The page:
# What's the probability that I draw at least 1 white card when drawing 3 cards from 3 decks of 15 cards, 2 of which are white?

I haven't seen quite this scenario on a card drawing problem on here. I'm trying to figure out the probabilities for a card game I'm developing. There are 3 separate decks with 15 cards each. In each deck there are 2 'white cards' let's say and we're interested in drawing those. So if I draw 3 cards from each of the decks, then what is the probability that I draw at least 1 'white card' and not one of the other 13?

I think I calculated the probability for one of the decks so I'll put my work here for someone to check it.

Probability of drawing at least 1 white card when drawing 3 cards from one deck:

First, I computed the probability of drawing exactly 1 white card when drawing 3 cards from one deck, which is as follows.

$$P(W_1) = (_3C_1) \left(\frac{2}{15}\right)^1 \left(\frac{13}{15}\right)^2$$ $$P(W_1) = 0.3004$$

Then, I computed the probability of drawing 2 white cards when drawing 3 cards from the deck.

$$P(W_2) = (_3C_2)\left(\frac{2}{15}\right)^2 \left(\frac{13}{15}\right)^1$$ $$P(W_2) = 0.0462$$

So then the probability of drawing at least 1 white card is,

$$P(W)= P(W_1) + P(W_2) = 0.3466$$

So how do I go about incorporating the other 2 decks into my equation? What's the probability of drawing a white card when drawing 3 cards from each deck? Thanks.

• Do you want at least one white card total? Or do you want at least one white card for every deck? – Zubin Mukerjee Nov 12 '19 at 3:46
• At least one white card total. – Braden Nov 12 '19 at 3:49
• OK. In that case, there is a very quick trick using what some people call complementary counting. I've shown how to use this for your problem, in my answer :) – Zubin Mukerjee Nov 12 '19 at 3:56

Notice that the probability of drawing at least one white card is the same as $$1$$ minus the probability of drawing no white cards:

$$P\left(\text{at least 1 white card}\right) = 1 - P\left(\text{no white cards}\right)$$

The probability that no white cards are drawn when taking three cards from a single deck is:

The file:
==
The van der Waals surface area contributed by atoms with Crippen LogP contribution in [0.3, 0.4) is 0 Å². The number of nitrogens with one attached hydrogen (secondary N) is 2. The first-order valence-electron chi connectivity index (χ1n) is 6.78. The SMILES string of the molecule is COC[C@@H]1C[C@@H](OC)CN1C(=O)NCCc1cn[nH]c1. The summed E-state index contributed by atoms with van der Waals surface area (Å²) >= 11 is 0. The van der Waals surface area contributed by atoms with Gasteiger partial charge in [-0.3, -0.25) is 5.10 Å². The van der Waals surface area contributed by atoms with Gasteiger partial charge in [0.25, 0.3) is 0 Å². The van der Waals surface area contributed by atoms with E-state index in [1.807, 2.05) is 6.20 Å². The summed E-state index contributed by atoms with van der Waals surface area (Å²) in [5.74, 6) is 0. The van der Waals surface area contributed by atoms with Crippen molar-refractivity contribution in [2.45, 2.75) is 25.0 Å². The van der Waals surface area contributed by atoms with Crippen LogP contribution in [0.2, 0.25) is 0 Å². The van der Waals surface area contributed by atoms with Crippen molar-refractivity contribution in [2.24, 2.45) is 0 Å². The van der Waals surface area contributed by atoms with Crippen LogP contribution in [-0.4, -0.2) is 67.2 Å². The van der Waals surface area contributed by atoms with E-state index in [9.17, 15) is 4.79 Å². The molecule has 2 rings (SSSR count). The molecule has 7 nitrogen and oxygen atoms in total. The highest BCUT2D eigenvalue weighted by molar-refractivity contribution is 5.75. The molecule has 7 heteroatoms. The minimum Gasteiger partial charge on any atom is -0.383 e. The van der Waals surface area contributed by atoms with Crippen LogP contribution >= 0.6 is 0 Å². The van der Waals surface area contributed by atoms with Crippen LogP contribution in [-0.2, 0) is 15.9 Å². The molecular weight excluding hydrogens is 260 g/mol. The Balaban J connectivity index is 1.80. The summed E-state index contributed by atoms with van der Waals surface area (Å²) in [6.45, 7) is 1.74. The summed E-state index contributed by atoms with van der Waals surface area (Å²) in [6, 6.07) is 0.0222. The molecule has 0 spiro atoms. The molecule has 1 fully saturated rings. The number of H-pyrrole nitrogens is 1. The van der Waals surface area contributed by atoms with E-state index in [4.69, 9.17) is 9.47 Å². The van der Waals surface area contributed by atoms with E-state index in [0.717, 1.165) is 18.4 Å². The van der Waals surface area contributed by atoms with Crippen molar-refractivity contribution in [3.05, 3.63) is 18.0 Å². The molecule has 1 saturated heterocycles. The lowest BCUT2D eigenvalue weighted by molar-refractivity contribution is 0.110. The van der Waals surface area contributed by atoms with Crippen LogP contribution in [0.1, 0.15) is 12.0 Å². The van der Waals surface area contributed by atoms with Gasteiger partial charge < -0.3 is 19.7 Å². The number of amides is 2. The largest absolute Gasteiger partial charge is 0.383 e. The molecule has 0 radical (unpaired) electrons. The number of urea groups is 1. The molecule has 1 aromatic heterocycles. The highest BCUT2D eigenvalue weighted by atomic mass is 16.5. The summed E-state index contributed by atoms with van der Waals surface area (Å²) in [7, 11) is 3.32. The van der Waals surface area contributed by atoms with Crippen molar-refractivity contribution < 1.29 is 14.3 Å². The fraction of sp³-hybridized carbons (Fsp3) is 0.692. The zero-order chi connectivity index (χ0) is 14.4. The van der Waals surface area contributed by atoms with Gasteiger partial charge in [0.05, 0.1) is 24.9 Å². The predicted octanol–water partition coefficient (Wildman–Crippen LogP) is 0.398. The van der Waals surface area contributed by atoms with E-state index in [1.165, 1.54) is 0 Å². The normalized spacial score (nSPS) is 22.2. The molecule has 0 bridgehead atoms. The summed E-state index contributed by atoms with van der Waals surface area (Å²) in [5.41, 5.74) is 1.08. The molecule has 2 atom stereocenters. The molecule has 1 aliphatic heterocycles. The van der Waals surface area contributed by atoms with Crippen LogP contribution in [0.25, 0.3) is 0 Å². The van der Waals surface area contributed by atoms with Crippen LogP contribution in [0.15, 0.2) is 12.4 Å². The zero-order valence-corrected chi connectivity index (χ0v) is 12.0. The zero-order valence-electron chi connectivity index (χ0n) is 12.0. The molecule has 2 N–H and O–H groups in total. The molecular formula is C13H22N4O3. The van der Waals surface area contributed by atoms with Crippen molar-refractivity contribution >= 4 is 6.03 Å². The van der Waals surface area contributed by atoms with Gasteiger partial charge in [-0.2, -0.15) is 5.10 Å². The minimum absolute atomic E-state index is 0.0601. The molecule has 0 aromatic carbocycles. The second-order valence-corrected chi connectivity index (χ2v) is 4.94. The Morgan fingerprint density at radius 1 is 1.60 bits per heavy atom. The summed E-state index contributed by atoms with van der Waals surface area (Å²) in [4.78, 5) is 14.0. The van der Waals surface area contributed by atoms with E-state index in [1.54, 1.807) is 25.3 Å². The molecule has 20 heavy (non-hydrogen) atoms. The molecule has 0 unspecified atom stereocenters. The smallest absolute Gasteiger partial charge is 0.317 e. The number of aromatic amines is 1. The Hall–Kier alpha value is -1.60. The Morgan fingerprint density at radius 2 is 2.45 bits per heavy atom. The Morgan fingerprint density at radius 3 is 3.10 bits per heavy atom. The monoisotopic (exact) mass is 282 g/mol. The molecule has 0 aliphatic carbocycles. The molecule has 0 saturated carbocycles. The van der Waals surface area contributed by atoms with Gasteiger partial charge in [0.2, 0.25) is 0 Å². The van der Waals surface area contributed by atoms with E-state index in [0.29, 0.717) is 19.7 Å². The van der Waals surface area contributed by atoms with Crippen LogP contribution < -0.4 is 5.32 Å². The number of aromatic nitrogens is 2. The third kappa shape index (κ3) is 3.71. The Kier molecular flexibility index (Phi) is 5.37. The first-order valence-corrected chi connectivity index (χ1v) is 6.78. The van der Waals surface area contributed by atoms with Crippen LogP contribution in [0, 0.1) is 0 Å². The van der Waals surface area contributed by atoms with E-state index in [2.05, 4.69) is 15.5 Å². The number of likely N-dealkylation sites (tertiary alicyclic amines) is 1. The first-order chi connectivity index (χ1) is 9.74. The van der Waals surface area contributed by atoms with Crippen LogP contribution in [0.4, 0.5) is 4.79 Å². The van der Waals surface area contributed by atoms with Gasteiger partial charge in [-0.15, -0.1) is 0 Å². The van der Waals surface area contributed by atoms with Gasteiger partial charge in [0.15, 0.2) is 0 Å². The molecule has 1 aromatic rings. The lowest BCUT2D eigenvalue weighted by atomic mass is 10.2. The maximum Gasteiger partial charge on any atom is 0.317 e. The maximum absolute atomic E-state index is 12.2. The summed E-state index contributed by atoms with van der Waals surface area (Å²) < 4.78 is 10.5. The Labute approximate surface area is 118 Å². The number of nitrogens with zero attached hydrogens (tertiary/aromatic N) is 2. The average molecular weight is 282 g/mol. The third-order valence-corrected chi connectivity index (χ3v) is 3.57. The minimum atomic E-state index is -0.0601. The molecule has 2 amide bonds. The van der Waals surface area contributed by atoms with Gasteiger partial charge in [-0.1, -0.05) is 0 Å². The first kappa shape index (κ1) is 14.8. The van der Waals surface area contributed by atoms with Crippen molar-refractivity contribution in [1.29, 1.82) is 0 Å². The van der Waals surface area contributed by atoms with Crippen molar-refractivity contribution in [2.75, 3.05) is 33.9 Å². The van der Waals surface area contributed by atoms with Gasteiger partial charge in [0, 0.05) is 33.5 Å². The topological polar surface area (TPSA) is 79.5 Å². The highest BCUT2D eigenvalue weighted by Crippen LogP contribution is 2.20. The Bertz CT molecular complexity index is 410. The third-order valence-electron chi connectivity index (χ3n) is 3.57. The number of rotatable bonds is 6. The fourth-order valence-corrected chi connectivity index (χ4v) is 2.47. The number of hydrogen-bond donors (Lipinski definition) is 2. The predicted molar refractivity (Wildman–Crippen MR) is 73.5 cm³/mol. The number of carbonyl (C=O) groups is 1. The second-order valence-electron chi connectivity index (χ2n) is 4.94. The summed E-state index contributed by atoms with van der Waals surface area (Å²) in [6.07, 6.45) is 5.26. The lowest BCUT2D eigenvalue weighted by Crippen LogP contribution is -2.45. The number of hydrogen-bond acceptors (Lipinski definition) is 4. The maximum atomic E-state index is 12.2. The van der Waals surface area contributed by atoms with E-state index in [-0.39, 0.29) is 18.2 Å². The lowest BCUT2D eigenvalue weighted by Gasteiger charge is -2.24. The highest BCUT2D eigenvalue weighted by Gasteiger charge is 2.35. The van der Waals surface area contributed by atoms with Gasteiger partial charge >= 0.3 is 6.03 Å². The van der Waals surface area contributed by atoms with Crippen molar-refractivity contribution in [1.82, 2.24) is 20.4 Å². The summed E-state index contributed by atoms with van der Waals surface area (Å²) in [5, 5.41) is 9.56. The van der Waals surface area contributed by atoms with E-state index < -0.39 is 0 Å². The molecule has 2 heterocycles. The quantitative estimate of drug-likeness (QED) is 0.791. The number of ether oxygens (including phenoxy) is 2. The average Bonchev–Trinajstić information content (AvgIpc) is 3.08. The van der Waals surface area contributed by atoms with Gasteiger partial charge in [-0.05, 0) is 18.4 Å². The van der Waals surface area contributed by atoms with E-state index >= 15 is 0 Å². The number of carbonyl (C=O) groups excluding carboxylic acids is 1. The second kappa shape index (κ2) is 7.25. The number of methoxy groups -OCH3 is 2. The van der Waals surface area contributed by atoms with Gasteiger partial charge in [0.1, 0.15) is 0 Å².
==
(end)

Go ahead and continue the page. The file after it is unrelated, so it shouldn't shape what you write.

$$P\left(\text{no white cards from a single deck over three draws}\right) = \left(\frac{13}{15}\right)\left(\frac{12}{14}\right)\left(\frac{11}{13}\right)$$

In order to get no white cards over all nine draws, it's necessary to get no white cards on the three draws from each of the three decks:

$$P\left(\text{no white cards}\right) = \left(\left(\frac{13}{15}\right)\left(\frac{12}{14}\right)\left(\frac{11}{13}\right)\right)^3$$

Therefore,

\begin{align*} P\left(\text{at least 1 white card}\right) &= 1 - P\left(\text{no white cards}\right)\\\\ &= 1 - \left(\left(\frac{13}{15}\right)\left(\frac{12}{14}\right)\left(\frac{11}{13}\right)\right)^3 = \boxed{\frac{32227}{42875}} \approx 0.75165 \end{align*}

• Note: This is for drawing one card from each deck, not for three cards from each deck". – Graham Kemp Nov 12 '19 at 4:14
• @GrahamKemp Thanks for the correction - I had misunderstood the question. I've fixed the answer :) – Zubin Mukerjee Nov 12 '19 at 4:33
• Nice this is the method my friend used as well! Thank you for taking the time to post. – Braden Nov 12 '19 at 4:39

So I was messing around with it more and talking to a friend about it. Can anyone tell me if this is correct...

$$P(W) = 1 - P(W')$$

$$= 1 - \left(\frac{^{13}C_3}{^{15}C_3}\right)^3$$

Which comes out to $$P(W) = 0.752$$

It just seems quite high to me.

• That's the same answer I got for 9 cards being drawn, total – Zubin Mukerjee Nov 12 '19 at 4:34